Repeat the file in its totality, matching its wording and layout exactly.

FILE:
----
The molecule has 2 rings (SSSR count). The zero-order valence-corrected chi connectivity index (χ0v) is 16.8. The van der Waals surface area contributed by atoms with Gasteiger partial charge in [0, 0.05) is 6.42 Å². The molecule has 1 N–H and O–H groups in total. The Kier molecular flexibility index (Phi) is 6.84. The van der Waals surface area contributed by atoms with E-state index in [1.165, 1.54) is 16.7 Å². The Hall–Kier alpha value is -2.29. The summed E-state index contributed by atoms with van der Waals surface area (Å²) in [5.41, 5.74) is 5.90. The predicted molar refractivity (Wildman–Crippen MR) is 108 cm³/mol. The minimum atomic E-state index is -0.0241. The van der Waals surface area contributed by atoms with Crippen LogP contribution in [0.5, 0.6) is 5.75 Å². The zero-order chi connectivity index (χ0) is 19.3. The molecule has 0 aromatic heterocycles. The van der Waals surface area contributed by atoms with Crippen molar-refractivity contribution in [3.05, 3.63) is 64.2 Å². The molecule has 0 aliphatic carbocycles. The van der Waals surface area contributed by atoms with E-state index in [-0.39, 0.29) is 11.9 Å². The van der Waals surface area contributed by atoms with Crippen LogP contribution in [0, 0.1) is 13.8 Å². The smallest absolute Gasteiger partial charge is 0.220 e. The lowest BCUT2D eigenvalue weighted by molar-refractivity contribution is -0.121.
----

The molecule has 2 rings (SSSR count). The zero-order valence-corrected chi connectivity index (χ0v) is 16.8. The van der Waals surface area contributed by atoms with Gasteiger partial charge in [0, 0.05) is 6.42 Å². The molecule has 1 N–H and O–H groups in total. The Kier molecular flexibility index (Phi) is 6.84. The van der Waals surface area contributed by atoms with E-state index in [1.165, 1.54) is 16.7 Å². The Hall–Kier alpha value is -2.29. The summed E-state index contributed by atoms with van der Waals surface area (Å²) in [5.41, 5.74) is 5.90. The predicted molar refractivity (Wildman–Crippen MR) is 108 cm³/mol. The minimum atomic E-state index is -0.0241. The van der Waals surface area contributed by atoms with Crippen LogP contribution in [0.5, 0.6) is 5.75 Å². The zero-order chi connectivity index (χ0) is 19.3. The molecule has 0 aromatic heterocycles. The van der Waals surface area contributed by atoms with Crippen molar-refractivity contribution in [3.05, 3.63) is 64.2 Å². The molecule has 0 aliphatic carbocycles. The van der Waals surface area contributed by atoms with E-state index in [-0.39, 0.29) is 11.9 Å². The van der Waals surface area contributed by atoms with Crippen LogP contribution in [0, 0.1) is 13.8 Å². The smallest absolute Gasteiger partial charge is 0.220 e. The lowest BCUT2D eigenvalue weighted by molar-refractivity contribution is -0.121.